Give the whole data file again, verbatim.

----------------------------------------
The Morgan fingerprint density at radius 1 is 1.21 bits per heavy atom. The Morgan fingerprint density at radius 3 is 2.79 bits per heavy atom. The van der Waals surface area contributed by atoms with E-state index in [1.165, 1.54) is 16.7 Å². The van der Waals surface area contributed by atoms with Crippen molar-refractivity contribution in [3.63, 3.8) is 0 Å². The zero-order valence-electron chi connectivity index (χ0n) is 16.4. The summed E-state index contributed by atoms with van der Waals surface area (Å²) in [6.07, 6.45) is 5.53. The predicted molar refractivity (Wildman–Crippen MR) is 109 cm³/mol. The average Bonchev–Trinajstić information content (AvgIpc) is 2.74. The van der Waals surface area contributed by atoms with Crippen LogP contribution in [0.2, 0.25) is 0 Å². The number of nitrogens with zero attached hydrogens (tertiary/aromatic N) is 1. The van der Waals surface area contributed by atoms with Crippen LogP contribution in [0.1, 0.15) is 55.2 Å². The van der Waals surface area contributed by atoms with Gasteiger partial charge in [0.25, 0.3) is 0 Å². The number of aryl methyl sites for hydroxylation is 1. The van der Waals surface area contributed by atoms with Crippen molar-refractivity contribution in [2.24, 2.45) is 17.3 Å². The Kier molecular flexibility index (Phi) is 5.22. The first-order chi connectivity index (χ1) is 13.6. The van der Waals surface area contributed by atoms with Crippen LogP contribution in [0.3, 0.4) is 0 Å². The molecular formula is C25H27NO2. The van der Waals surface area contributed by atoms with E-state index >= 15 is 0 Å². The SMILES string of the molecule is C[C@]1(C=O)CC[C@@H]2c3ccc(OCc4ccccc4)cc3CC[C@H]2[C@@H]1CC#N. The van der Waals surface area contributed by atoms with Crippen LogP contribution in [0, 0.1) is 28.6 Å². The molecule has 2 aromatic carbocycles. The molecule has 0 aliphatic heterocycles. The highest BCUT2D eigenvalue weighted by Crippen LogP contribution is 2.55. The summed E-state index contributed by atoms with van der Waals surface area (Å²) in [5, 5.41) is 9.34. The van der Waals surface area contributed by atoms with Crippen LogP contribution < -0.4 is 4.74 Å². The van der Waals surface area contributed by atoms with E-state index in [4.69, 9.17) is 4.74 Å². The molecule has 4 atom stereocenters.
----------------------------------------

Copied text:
The Morgan fingerprint density at radius 1 is 1.21 bits per heavy atom. The Morgan fingerprint density at radius 3 is 2.79 bits per heavy atom. The van der Waals surface area contributed by atoms with E-state index in [1.165, 1.54) is 16.7 Å². The van der Waals surface area contributed by atoms with Crippen molar-refractivity contribution in [3.63, 3.8) is 0 Å². The zero-order valence-electron chi connectivity index (χ0n) is 16.4. The summed E-state index contributed by atoms with van der Waals surface area (Å²) in [6.07, 6.45) is 5.53. The predicted molar refractivity (Wildman–Crippen MR) is 109 cm³/mol. The average Bonchev–Trinajstić information content (AvgIpc) is 2.74. The van der Waals surface area contributed by atoms with Crippen LogP contribution in [0.2, 0.25) is 0 Å². The number of nitrogens with zero attached hydrogens (tertiary/aromatic N) is 1. The van der Waals surface area contributed by atoms with Crippen LogP contribution in [0.1, 0.15) is 55.2 Å². The van der Waals surface area contributed by atoms with Gasteiger partial charge in [0.25, 0.3) is 0 Å². The number of aryl methyl sites for hydroxylation is 1. The van der Waals surface area contributed by atoms with Crippen molar-refractivity contribution in [2.24, 2.45) is 17.3 Å². The Kier molecular flexibility index (Phi) is 5.22. The first-order chi connectivity index (χ1) is 13.6. The van der Waals surface area contributed by atoms with Crippen LogP contribution in [0.3, 0.4) is 0 Å². The molecular formula is C25H27NO2. The van der Waals surface area contributed by atoms with E-state index >= 15 is 0 Å². The SMILES string of the molecule is C[C@]1(C=O)CC[C@@H]2c3ccc(OCc4ccccc4)cc3CC[C@H]2[C@@H]1CC#N. The van der Waals surface area contributed by atoms with Crippen LogP contribution in [0, 0.1) is 28.6 Å². The molecule has 2 aromatic carbocycles. The molecule has 0 aliphatic heterocycles. The highest BCUT2D eigenvalue weighted by Crippen LogP contribution is 2.55. The summed E-state index contributed by atoms with van der Waals surface area (Å²) in [5, 5.41) is 9.34. The van der Waals surface area contributed by atoms with Crippen LogP contribution < -0.4 is 4.74 Å². The van der Waals surface area contributed by atoms with E-state index in [4.69, 9.17) is 4.74 Å². The molecule has 4 atom stereocenters.